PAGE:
Friday, November 23, 2007

Marking Gauge

Marking gauges come in several styles. I own two from Lee Valley and several from antique stores and other woodworking stores. I have altered the points on some by filing one side flat to make a knife edge, which improves their performance. None of them work as well, however, as the one Steve Latta taught me how to make in a class at Olde Mill Cabinet Shoppe. Steve's design works like other marking (and slicing) gauges, but with improvements. For instance, the knurled knob is on the bottom where it doesn't get in the way of your hand and it uses replaceable exacto blades, which are mortised into the wood behind the brass plate. The end of the blade is filed down a bit, so the tip doesn't break off in use. This gauge also excels at cutting thin strips of wood for inlay. Plus, it was fun (and easy) to make!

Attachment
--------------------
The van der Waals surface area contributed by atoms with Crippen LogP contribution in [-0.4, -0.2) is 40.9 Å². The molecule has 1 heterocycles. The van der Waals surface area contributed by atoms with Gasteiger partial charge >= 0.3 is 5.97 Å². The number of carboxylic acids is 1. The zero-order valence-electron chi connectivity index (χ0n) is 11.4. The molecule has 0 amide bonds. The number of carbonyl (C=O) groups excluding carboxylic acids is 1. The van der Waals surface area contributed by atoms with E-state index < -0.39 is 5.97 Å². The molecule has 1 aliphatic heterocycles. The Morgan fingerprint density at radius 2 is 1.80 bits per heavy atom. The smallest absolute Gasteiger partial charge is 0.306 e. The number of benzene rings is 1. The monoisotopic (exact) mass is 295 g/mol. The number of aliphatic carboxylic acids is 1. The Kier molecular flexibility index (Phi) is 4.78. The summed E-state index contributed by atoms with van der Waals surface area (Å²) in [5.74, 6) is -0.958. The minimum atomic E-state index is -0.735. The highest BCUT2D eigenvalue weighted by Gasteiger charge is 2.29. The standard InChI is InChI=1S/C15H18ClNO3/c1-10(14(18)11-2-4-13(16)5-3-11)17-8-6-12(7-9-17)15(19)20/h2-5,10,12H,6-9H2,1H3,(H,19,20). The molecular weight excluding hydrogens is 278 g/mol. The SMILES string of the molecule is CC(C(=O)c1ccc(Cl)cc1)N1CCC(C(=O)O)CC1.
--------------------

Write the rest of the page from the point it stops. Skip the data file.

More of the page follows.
Presbyfruit's History Bits said...

You changed your colours again???

I like it.

I have nothing to say about marking guages.

Kari Hultman said...

Color changes occur when I'm in work-avoidance mode.

Unknown said...

I have never used one. So I suppose that makes me a non-woodworker.

(You would probably gag to find out how I do most of my woodworking projects, anyway.)

Anonymous said...

This is a pretty bit of work! Has/could/might your teacher - or you with his permission - post a 'how to' on your blog or elsewhere on the net?
That would be a terrific thing for the holidays! peace.

Kari Hultman said...

I'm sorry that I don't have time before the holidays to make another marking gauge, otherwise, I'd be happy to post a how-to, with Steve's permission.

I believe that Lie-Nielsen is coming out with a DVD of Steve's techniques in inlay and in making this gauge and other tools for making inlay.

You could always try contacting Steve directly; he teaches full-time at Thaddeus Stevens College:

Good luck!

Anonymous said...

Many thanks, I'll watch for the dvd and leave the man in peace. Happy holidays.

oldfox said...

Screws into end-grain?